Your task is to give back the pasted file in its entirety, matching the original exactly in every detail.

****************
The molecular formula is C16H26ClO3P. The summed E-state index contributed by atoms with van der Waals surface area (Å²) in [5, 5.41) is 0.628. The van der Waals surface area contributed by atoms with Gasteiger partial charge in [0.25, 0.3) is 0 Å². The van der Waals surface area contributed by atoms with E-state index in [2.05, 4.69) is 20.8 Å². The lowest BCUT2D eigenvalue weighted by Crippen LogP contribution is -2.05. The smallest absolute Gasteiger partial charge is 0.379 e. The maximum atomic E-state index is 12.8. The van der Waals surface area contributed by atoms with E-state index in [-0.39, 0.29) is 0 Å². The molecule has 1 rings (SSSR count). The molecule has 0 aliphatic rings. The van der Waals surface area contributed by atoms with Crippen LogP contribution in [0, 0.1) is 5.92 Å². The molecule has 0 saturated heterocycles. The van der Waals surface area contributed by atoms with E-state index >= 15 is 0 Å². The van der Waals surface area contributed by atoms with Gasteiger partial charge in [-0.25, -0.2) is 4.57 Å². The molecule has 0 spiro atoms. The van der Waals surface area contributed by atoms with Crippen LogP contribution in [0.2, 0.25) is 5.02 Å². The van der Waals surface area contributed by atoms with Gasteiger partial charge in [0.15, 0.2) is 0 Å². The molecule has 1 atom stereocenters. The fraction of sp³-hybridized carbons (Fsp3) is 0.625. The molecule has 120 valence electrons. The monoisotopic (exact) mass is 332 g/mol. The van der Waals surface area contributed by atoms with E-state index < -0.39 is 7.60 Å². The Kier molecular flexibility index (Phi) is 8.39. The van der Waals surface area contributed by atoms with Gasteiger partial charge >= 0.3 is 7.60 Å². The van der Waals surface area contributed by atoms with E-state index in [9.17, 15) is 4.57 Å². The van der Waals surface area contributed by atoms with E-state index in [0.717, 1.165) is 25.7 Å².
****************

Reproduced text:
The molecular formula is C16H26ClO3P. The summed E-state index contributed by atoms with van der Waals surface area (Å²) in [5, 5.41) is 0.628. The van der Waals surface area contributed by atoms with Gasteiger partial charge in [0.25, 0.3) is 0 Å². The van der Waals surface area contributed by atoms with E-state index in [2.05, 4.69) is 20.8 Å². The lowest BCUT2D eigenvalue weighted by Crippen LogP contribution is -2.05. The smallest absolute Gasteiger partial charge is 0.379 e. The maximum atomic E-state index is 12.8. The van der Waals surface area contributed by atoms with E-state index in [-0.39, 0.29) is 0 Å². The molecule has 1 rings (SSSR count). The molecule has 0 aliphatic rings. The van der Waals surface area contributed by atoms with Crippen LogP contribution in [0, 0.1) is 5.92 Å². The molecule has 0 saturated heterocycles. The van der Waals surface area contributed by atoms with E-state index >= 15 is 0 Å². The van der Waals surface area contributed by atoms with Gasteiger partial charge in [-0.25, -0.2) is 4.57 Å². The molecule has 0 spiro atoms. The van der Waals surface area contributed by atoms with Crippen LogP contribution in [0.2, 0.25) is 5.02 Å². The van der Waals surface area contributed by atoms with Gasteiger partial charge in [0.15, 0.2) is 0 Å². The molecule has 1 atom stereocenters. The fraction of sp³-hybridized carbons (Fsp3) is 0.625. The molecule has 120 valence electrons. The monoisotopic (exact) mass is 332 g/mol. The van der Waals surface area contributed by atoms with E-state index < -0.39 is 7.60 Å². The Kier molecular flexibility index (Phi) is 8.39. The van der Waals surface area contributed by atoms with Gasteiger partial charge >= 0.3 is 7.60 Å². The van der Waals surface area contributed by atoms with E-state index in [9.17, 15) is 4.57 Å². The van der Waals surface area contributed by atoms with E-state index in [0.717, 1.165) is 25.7 Å².